An active pattern will bring chances for snow this week to the mountains of Utah. The farther south you go, the more likely you are to see heavier accumulations. California and Arizona will get pummeled in a very El Nino-like pattern.
Inversions in full effect again today. Check out the current temperatures (6:45am):
You can see how much colder it is in valleys and basins than on the mountains. Generally 10-15 degrees colder. Pollution is also trapped in many valleys so take measures to protect air quality if possible.
Heavy rain and snow will fall in SoCal and Arizona this week as 3 separate systems move through the region. Each one of these systems will move east and favor Southern Utah compared to the Wasatch. Northern Utah will have to content itself with the scraps of moisture that make it this far north.
Right now, it looks like the first wave will push through today into tonight. This will mean steady snowfall for Southern Utah resorts (Brian Head). For Northern Utah, it means a chance for just some light snow tonight with accumulations likely staying below two inches.
The second storm will be stronger. Heavy snow possible again in Southern Utah Tuesday night thru Thursday. Northern Utah will see most snow on Wednesday as a branch of the system ejects northeast.
A final system for late Thursday into Friday will also favor the southern half of the state.
Total accumulations down near Brian Head could be fairly significant with up to two feet possible from now until Saturday. Northern Utah accumulations will be much lighter. In general I think most snow will fall on Wednesday with 3-6″. 5-10″ is possible for the Cottonwoods. Here is what the NAM is showing for accumulations in the Upper Cottonwoods over the next few days:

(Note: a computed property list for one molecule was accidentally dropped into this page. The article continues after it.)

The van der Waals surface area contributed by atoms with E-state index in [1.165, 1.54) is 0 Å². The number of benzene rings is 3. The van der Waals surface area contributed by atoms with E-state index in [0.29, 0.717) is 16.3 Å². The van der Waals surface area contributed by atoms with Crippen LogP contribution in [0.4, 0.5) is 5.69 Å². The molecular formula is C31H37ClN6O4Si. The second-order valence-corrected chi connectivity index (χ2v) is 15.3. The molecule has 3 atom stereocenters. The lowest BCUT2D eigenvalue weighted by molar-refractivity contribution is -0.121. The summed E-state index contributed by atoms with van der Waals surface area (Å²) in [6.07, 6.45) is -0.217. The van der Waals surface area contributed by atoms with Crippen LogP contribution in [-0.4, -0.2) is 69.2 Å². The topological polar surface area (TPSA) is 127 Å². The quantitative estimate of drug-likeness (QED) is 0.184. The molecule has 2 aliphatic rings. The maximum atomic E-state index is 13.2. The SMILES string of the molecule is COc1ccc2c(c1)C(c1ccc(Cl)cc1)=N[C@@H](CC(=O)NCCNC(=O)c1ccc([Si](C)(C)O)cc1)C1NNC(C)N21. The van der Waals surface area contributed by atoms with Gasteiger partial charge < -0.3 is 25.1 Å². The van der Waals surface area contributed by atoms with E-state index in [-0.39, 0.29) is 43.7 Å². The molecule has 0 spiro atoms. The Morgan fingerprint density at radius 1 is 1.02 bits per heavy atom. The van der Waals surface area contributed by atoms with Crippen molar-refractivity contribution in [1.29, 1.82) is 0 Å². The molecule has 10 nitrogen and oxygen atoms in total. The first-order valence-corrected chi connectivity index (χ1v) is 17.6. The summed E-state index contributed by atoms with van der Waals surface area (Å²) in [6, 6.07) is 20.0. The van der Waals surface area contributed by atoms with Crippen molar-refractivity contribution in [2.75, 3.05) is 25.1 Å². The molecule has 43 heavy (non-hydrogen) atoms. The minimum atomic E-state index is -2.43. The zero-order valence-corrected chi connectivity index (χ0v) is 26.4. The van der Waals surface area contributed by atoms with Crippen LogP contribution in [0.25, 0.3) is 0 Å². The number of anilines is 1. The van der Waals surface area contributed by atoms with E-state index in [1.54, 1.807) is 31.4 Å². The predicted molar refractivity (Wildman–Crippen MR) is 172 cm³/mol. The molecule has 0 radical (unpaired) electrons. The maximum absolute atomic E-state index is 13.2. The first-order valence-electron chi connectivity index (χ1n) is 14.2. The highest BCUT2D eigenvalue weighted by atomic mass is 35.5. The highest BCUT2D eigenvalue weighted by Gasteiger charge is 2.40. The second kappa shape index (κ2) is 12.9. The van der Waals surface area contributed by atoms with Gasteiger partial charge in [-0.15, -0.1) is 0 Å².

The GFS has abandoned the idea of a significant storm for next weekend. Not surprised as I don’t trust the GFS generally until it has the support of the ECMWF (Euro). I know some of you have been watching mouth-watering runs of the GFS and dreaming of deep powder, but it looks like that is unlikely to come to fruition. To my eyes, it looks like the most likely scenario is a gradual transition to a stormier pattern. A deep trough is going to build off the Pacific coast and slowly nudge its way eastward. This may mean that storms have a difficult time progressing inland. I think we may have to wait until after mid-month before we get the active pattern we really want. Until then, we’ll just have to make the most of the scraps thrown our direction.
P.S. Due to the cold air trapped in the valleys, there is a possibility for freezing rain this week in some lower valleys. If it’s falling as rain, but the temperature on the surface is below freezing, there’s a good chance roads are icing over. If this occurs, be very careful. Many of us still remember the chaos of the freezing rain event we had in January 2013.